I don’t care if the code messy or not, if it works, then we’re good
Maybe we often have a principle like that, especially just before the deadline. Often we just focus on how to make a code work, without realizing what the big problem is behind it.
If we are just at the start of the project or in our first releases, we probably won’t have any significant problems. This problem may only arise when we are in the next releases. If you’ve been a programmer for more than 3 or 4 years, you know what it feels like to be slowed down significantly due to messy code being done by other people.
So without realizing it, sometimes we spend more time tidying up the previous code, rather than adding new features.
So, why is this happening?
Let’s take a look at this developers familiar lie:
We can clean it up later, we just have to get to market first!
I got this sentence from Robert C. Martin (Uncle Bob)’s Clean Architecture. Sometimes we realize that our code is messy, we are just wrong to prioritize which one is more important. Of course, the code is never taken care of, because market pressures never subside.
By choosing the market as a priority, now you have a competitor behind you, and you have to stay ahead by running as fast as you can. And that will keep you from coming back to do the cleanup because you have to complete the next feature, and the next, and the next, and the next.
You’ll never fix it, and it will live on forever
Most organizations or companies do not value refactoring and slow down the speed when needed. The only way you come back is when you are about to add a new feature and you realize that the feature cannot be added unless you change the previous code, and sometimes that keeps other functions from working.
But, what makes it dangerous?
From some of the things mentioned above, maybe we don’t see where is the danger of messy code. Let’s look at the following illustration.
From the illustration above, we can see a growth comparison between the number of engineering staff and the level of productivity as measured by the number of lines of code. If we only look at the growth of its engineering staff, maybe we can assume that the company is increasing very rapidly, because it is marked by the recruitment of many employees.
However, if we look at the productivity chart, even though the number of employees is increasing, the growth is only slightly, not even bigger than the previous release.
From there, we can see signs of chaos. When what the programmer does is concerned with output and cleanliness of code or design structure, it is not a top priority. Then we’ll see a bad ending.
If we have seen from the developer side, then here we will look from the executive side.
The more employees, of course, the more costs that must be spent. If you look at the three existing charts, with such growth. It doesn’t matter how profitable the company might be at the moment. With such growth, it will drain the profit from the business model and drive the company into a stall, if not into a downright collapse.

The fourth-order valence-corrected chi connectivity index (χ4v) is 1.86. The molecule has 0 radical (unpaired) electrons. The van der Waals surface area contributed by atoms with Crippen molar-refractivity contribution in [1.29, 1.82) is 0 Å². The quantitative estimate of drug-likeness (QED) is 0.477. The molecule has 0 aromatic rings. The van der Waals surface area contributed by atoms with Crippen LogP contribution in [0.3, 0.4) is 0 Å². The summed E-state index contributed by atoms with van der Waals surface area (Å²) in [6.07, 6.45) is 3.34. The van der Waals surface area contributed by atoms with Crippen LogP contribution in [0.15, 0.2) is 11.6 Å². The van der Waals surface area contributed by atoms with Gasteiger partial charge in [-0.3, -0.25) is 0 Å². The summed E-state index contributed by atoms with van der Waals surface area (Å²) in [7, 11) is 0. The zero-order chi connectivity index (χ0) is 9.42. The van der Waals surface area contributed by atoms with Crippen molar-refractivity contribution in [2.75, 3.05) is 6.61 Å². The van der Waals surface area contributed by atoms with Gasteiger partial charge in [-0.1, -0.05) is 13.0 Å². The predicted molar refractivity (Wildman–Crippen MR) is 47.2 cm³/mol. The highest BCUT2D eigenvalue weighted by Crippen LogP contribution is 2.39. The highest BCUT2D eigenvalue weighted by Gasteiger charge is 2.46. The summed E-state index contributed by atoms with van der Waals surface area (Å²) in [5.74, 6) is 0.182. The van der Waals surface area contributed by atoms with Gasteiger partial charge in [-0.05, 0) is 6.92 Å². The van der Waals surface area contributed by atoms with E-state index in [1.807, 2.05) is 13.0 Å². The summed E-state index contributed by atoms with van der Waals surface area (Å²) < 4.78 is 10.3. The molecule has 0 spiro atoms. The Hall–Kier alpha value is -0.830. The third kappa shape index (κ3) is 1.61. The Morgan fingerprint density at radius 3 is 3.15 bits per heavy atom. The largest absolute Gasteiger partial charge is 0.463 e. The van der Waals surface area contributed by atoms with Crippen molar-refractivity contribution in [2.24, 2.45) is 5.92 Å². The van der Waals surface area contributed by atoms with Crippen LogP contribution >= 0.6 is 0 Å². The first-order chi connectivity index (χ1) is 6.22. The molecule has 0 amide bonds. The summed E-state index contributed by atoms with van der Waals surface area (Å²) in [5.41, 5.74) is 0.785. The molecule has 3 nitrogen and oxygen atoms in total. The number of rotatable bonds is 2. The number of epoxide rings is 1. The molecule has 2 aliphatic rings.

So, what’s the problem?
Uncle Bob, in his book, says every software system provides two different values to the stakeholders: behavior and structure. And the software developers are responsible for ensuring that both those values remain high. The problem is that they often focus on one and forget about the other.
Often we assume, when the program we are working on is working and in accordance with the requirements, then our work is finished. And therein lies the mistake.
The word “software” is a compound word composed of “soft” and “ware”. The word “ware” means the product, and “soft” means easy to change. If we want a machine that is hard to change then we call it hardware.
Let’s assume that we will build a house. Where we will build the house gradually. At the initial stage, we will build a simple one-story house. In the second stage, we will create a garage. And the third stage, we will upgrade the house to a two-story house.
If we observe this illustration, of course, we need to design the architecture of the house that we are going to make first. We definitely don’t want to, have to first destroy parts of the house to add to our garage. Or you have to destroy the house that we have made to add floors because the basic foundation is not strong enough. In addition to wasting time, we also have to spend much greater costs and much greater effort.
Likewise with software development. In making software, we must ensure that the software can be extended without having to make changes from the previous stage.
But we still have a problem
If we ask business managers, they will surely say that it is more important for the software system to work, and developers often go along with this attitude.
But we are not a business manager, we are developers. Our job is not just to make sure a program can run well. But also build a good code structure.
I love the simple logic from the book.
If you give me a program that works perfectly but is impossible to change, then it won’t work when the requirements change, and I won’t be able to make it work. Therefore the program will become useless.
If you give me a program that does not work but is easy to change, then I can make it work, and keep it working as requirements change. Therefore the program will remain continually useful.
— Robert C. Martin
In closing, we can say that to form a good system we need architecture or design. The goal? To minimize the human resources needed to build and maintain the system.
In other words, it can be said that if the effort is low and will continue to be low throughout the lifetime of the system, then the design is good. Conversely, if the effort continues to grow with each new release, then the design is bad.